A film review by Craig J. Koban February 27, 2015


2015, PG, 128 mins.


Kevin Costner as Jim White  /  Maria Bello as Cheryl  /  Ramiro Rodriguez as Danny Diaz  /  Carlos Pratts as Thomas  /  Johnny Ortiz as Jose  /  Morgan Saylor as Julie  /  Vincent Martella as Brandon  /  Elsie Fisher as Jamie  /  Daniel Moncada as Eddie  /  Diana Maria Riva as Senora Diaz  /  Vanessa Martinez as Maria Marisol  /  Chelsea Rendon as Sonia  /  Ben Bray as Ernesto Valles

Directed by Niki Caro  /  Written by Chris Cleveland, Grant Thompson, and Bettina Gilois

I have to be honest.  I had no desire to see a film about cross country running.  None at all.

While I certainly have respect for the sport’s athletes, I just wasn’t sure if the subject was inherently cinematic.  Yet, along comes McFARLAND, USA a new fact-based sports drama from Disney to completely make me change my tune.  The film works marvelously not only as an inspirational true story of perseverance against physical and emotional obstacles, but it's also a fascinating chronicle of how a former football high school coach turned a ragtag group of Latinos from a small and relatively impoverished community into one of the most celebrated high school cross country teams of all-time.  

The community in question is McFarland, California, whose high school   despite not having a cross country program beforehand – won nine Californian state championships between 1987 and 2013.  Considering the fact that the school barely had any type of serious athletic program before this remarkable feat is kind of astounding in its own right.  The coach in question had his own unlikely rise to prominence.  Jim White left his football coaching job in the mid-1980’s – in a semi-disgraced state – to relocate himself and his entirely family to McFarland, after which time he cultivated a cross country team that garnered 22 league titles in 24 years, including the aforementioned state championships.  He retired in 2003 as the most successful coach in the sport’s American high school history.  McFARLAND, USA tells this story with a remarkable amount of dignity and poise.  It manages to set itself apart from the litany of numerous other past genre films, most of which were characteristically overrun with dramatic manipulation and overt sentimentality.  This film, by comparison, feels more atypically genuine, heartfelt, and true.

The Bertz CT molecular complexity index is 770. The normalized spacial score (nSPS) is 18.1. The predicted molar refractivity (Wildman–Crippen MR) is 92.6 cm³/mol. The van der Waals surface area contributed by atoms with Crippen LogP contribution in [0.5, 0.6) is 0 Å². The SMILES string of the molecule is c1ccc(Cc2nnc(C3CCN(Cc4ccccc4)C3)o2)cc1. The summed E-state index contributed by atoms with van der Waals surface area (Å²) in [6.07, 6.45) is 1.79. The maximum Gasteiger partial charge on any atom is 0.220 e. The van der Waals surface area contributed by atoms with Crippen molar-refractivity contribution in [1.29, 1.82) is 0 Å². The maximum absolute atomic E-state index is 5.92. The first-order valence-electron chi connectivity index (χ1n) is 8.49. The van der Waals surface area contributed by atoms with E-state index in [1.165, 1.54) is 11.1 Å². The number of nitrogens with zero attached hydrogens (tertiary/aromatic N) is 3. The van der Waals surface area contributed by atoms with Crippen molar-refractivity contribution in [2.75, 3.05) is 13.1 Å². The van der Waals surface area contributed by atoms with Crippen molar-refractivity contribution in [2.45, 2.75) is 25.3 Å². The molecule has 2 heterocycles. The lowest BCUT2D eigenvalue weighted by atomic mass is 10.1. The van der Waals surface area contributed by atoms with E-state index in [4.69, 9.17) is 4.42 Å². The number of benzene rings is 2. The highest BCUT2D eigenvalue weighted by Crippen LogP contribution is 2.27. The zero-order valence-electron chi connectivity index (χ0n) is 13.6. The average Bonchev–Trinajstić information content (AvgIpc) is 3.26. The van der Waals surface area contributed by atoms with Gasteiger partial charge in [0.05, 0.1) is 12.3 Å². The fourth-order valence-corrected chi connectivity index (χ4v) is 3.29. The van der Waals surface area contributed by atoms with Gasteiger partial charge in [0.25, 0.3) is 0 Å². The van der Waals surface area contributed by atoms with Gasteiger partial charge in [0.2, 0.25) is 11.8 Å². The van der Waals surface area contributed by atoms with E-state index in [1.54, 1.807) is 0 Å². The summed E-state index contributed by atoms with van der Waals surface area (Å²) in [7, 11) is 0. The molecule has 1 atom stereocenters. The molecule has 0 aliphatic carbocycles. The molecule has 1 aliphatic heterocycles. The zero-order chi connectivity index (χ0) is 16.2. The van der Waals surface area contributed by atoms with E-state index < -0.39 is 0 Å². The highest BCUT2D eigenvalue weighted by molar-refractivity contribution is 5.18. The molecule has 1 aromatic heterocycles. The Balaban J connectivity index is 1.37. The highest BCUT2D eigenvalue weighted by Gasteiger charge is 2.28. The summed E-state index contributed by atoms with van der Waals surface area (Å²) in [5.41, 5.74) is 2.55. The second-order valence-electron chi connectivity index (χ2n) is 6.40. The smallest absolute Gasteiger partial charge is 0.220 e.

The film opens in 1987 as we are introduced to tough-minded football coach Jim White (an unreservedly well cast Kevin Costner), who is very unceremoniously fired from his high school coaching job after he threw a shoe at one particularly petulant player.  With virtually no other job prospects in sight, Jim finally decides to pack up his home and family and moves his wife (Maria Bello) and daughters (Morgan Saylor and Elsie Fisher respectively) to McFarland, a mostly Latino community in rural California where most of its citizens – and high school students for that matter – eek out a living as workers in fruit and vegetable fields.  Jim begrudgingly takes over as the school’s new P.E. teacher and beyond feeling culturally isolated from the neighborhood he soon discovers that his school’s sports program is virtually a non-entity. 

After a failed – and all-too-brief stint – as McFarland’s football coach, Jim begins to notice something compelling: he sees that many of his students, including the extremely fast and agile Thomas (Carlos Pratts), are unusually strong runners.  This leads to him pondering the potential of McFarland High School cultivating a cross country running team and, in turn, developing some much-need self-respect in the school and community at large.  After getting school permission to do so, Jim then has the thorny task of persuading his most gifted students to join the team, which means convincing them that cross country running is a viable sport for them to partake in.  As Jim struggles to gain his students’ respect while training them in all of the particulars of the sport, he also finds that keeping them on the team itself is a near Herculean task, seeing as their families require them to work when they’re not at school to make ends meet.  This, of course, has a damaging effect on the team as they begin to become dominant in the sport and begin seriously challenging some of the other richer, all-white schools at their own game.